Audio Commentary: Director Walt Becker and writer Brad Copeland are together for this track in which they talk up one another's contributions to Wild Hogs, their choice of actors and their film. So highly do they praise Wild Hogs that one wonders if they're actually talking about an entirely different film. But no, they're extraordinarily proud of their film and while there are some good anecdotes, particularly the semi-docile bull that caused havoc on the set and amongst the actors, this is a fairly ordinary listen lit by the occasional moment of comedy.

Bikes, Brawls and Burning Bars (16m19s): By another name, this is the making of Wild Hogs and features Walt Becker walking and talking the viewer through several scenes in the film, notably the blowing up of the Del Fuegos' bar, and the background to the production. The actors are also interviewed, spending their time praising one another, not least comedians Allen and Lawrence praising actors Travolta and Macy for their sense of comedy, but the real interest of this feature is in its fiery bombing of the bar, which we see in detail, from it still standing to it being nothing more than charred balsa wood, ash and a lingering smell of petrol.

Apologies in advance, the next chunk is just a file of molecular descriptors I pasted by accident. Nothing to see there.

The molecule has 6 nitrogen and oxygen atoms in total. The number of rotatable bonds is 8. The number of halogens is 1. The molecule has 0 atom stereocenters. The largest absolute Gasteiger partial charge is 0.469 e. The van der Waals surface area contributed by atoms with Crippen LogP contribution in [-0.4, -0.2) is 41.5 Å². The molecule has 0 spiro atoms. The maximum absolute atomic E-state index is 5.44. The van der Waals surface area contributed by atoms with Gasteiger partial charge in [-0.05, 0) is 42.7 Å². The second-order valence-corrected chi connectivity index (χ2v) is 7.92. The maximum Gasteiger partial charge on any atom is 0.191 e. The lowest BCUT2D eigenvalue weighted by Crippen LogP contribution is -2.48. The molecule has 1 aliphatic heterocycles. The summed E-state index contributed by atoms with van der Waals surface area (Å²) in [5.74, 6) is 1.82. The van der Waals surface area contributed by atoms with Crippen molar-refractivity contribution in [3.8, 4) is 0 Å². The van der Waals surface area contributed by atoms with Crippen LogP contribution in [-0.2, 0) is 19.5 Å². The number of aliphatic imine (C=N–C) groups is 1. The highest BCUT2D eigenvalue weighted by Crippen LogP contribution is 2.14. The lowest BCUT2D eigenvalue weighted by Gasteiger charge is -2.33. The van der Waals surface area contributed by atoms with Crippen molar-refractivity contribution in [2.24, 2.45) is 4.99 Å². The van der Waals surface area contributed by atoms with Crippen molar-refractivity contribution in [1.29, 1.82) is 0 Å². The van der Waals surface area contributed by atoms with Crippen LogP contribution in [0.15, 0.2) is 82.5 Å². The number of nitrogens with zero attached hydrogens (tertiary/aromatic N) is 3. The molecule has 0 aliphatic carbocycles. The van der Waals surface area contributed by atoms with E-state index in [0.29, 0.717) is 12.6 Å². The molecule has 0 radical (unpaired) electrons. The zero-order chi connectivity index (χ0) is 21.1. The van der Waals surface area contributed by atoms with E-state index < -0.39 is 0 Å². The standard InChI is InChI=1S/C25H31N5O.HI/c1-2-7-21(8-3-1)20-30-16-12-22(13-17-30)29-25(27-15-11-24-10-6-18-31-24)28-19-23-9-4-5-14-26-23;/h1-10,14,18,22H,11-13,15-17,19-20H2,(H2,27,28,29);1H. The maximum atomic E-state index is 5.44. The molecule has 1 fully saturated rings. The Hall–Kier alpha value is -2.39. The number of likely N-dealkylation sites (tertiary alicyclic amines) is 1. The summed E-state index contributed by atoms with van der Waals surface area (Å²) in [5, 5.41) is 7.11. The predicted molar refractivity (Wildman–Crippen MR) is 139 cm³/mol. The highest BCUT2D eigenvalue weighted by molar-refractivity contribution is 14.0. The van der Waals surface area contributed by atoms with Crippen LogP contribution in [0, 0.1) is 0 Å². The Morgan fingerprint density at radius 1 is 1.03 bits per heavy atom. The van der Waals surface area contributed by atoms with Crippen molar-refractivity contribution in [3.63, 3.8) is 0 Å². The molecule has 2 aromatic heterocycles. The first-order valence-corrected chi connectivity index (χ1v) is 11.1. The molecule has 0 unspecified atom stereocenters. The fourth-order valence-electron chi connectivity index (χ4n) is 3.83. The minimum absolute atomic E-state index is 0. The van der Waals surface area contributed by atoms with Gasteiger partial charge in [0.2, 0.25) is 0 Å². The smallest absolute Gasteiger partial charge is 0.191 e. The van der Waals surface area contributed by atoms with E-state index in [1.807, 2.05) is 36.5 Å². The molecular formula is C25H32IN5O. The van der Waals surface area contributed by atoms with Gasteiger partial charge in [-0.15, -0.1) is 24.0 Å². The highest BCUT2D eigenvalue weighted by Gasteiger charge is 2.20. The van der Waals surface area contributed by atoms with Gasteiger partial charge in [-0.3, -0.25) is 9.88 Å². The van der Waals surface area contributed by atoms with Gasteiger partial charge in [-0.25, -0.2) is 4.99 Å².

How To Get Your Wife To Let You Buy A Motorcycle (2m49s): "Wife! I'm buying a motorbike!" Is that not it? Well, should you be unfortunate enough not to be the one who wears the trousers, then this buying guide explains the how and why of being allowed to purchase a motorbike, particularly a Harley.

Finally, there are some Outtakes (2m34s) and a few Deleted Scenes (2m49s), which includes an Alternate Ending that sees John C McGinley catches up with the Wild Hogs on their way west. Look carefully and there's also an Easter Egg (1m35s) starring Paul Teutel Sr. and Jr. of Orange County Choppers and American Chopper.